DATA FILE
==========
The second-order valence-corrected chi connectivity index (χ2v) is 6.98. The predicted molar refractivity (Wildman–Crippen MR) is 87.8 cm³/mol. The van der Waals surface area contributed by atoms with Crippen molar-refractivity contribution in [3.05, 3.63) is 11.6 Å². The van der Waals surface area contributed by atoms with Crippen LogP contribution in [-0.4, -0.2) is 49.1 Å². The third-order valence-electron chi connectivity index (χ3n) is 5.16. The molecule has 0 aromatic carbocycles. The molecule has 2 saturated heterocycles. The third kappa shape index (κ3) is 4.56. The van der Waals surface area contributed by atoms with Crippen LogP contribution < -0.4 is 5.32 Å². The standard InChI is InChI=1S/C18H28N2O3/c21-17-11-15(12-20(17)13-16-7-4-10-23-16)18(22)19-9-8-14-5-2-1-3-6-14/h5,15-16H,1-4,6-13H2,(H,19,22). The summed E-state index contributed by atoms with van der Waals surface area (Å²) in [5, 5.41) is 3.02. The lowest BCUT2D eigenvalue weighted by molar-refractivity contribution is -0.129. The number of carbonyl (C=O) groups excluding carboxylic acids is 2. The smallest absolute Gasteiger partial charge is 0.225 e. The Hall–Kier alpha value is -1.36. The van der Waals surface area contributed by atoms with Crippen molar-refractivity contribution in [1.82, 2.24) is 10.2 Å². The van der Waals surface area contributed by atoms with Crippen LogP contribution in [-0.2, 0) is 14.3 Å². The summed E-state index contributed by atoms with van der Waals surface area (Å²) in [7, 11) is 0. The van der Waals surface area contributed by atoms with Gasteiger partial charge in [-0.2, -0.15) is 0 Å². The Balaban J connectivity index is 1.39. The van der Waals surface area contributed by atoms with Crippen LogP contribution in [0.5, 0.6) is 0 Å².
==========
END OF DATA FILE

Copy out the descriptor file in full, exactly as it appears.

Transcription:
The second-order valence-corrected chi connectivity index (χ2v) is 6.98. The predicted molar refractivity (Wildman–Crippen MR) is 87.8 cm³/mol. The van der Waals surface area contributed by atoms with Crippen molar-refractivity contribution in [3.05, 3.63) is 11.6 Å². The van der Waals surface area contributed by atoms with Crippen LogP contribution in [-0.4, -0.2) is 49.1 Å². The third-order valence-electron chi connectivity index (χ3n) is 5.16. The molecule has 0 aromatic carbocycles. The molecule has 2 saturated heterocycles. The third kappa shape index (κ3) is 4.56. The van der Waals surface area contributed by atoms with Crippen LogP contribution < -0.4 is 5.32 Å². The standard InChI is InChI=1S/C18H28N2O3/c21-17-11-15(12-20(17)13-16-7-4-10-23-16)18(22)19-9-8-14-5-2-1-3-6-14/h5,15-16H,1-4,6-13H2,(H,19,22). The summed E-state index contributed by atoms with van der Waals surface area (Å²) in [5, 5.41) is 3.02. The lowest BCUT2D eigenvalue weighted by molar-refractivity contribution is -0.129. The number of carbonyl (C=O) groups excluding carboxylic acids is 2. The smallest absolute Gasteiger partial charge is 0.225 e. The Hall–Kier alpha value is -1.36. The van der Waals surface area contributed by atoms with Crippen molar-refractivity contribution in [1.82, 2.24) is 10.2 Å². The van der Waals surface area contributed by atoms with Crippen LogP contribution in [-0.2, 0) is 14.3 Å². The summed E-state index contributed by atoms with van der Waals surface area (Å²) in [7, 11) is 0. The van der Waals surface area contributed by atoms with Gasteiger partial charge in [-0.2, -0.15) is 0 Å². The Balaban J connectivity index is 1.39. The van der Waals surface area contributed by atoms with Crippen LogP contribution in [0.5, 0.6) is 0 Å².